Asking respondents who they will vote for in the presidential election several months away is a bit problematic. A lot of people simply haven’t made up their minds yet and won’t begin to think about the candidates until the fall.
Pollsters get around the problem of voter uncertainty by pressing respondents to say who they would vote for “if the election were held today.” The responses from many are superficial and could easily change, but pollsters at least get a number they can report.
O.K. That’s pretty standard procedure for pollsters. But there’s a caveat. To avoid slanting the poll toward one candidate or another, pollsters typically don’t ask a bunch of issue questions before asking voters who they expect to support. Why? Because asking about issues can cause some respondents, especially the undecided ones, to think of the election in terms of that issue – and that could bias the sample.
Suppose, for example, the first questions in the poll dealt with, say, whether people approve or disapprove of the killing of Osama bin Laden. Most Americans reacted favorably to that action. By reminding respondents of that success, and then asking the same respondents who they would vote for if the election were held today, pollsters would have probably skewed their poll results in favor of Obama.
The problem of biasing the sample is so well-known among pollsters that they wouldn’t dare ask any policy questions in their last pre-election poll. That is the poll that will be compared against the actual election results to see how accurate the pollster is. That is the “reputation” poll, and pollsters will do everything possible to be as accurate as possible.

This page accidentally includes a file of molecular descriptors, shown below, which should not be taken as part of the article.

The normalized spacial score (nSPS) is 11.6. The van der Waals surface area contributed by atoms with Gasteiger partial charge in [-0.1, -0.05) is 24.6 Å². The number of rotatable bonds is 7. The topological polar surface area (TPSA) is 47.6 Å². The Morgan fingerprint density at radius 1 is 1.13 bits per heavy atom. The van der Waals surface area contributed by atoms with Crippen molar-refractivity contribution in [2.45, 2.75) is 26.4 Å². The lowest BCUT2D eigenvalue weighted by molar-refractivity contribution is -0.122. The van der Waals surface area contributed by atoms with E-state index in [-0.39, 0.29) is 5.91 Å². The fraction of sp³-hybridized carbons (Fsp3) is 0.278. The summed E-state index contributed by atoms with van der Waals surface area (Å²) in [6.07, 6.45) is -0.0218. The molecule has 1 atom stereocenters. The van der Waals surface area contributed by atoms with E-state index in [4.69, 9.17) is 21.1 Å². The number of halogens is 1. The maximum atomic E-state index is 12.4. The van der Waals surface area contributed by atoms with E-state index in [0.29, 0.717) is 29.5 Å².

Yet, during the election campaign, some pollsters are not as careful with their polling design. They know that whatever figures they come up with, there is no way to check them against the results of the actual election – which is still months away. So they can skew their poll results and no one will know.
That’s what the CBS/New York Times pollsters did in their most recent poll. Prior to asking respondents who they would vote for in the presidential election, the poll asked three questions:
"Do you approve or disapprove of the way Barack Obama is handling his job as President?"
"How would you rate the condition of the national economy these days? Is it very good, fairly good, fairly bad, or very bad?"
"Do you think the economy is getting better, getting worse, or staying about the same?"
Having just prompted respondents to think about the economy, the poll found that “Romney has a slight edge over Obama” – a 3-point lead. I wonder what their results would have been had they asked the economy questions later in the survey.
It doesn’t take a genius to know that most people these days have a negative view of the economy. Reminding respondents about the bad economy just before asking who respondents favor in the election is not something the CBS/New York Times pollsters would even consider doing in their final pre-election poll – the one they really, really want to be accurate.
So, why did they do so in the latest poll when they wouldn’t do it in their final pre-election poll?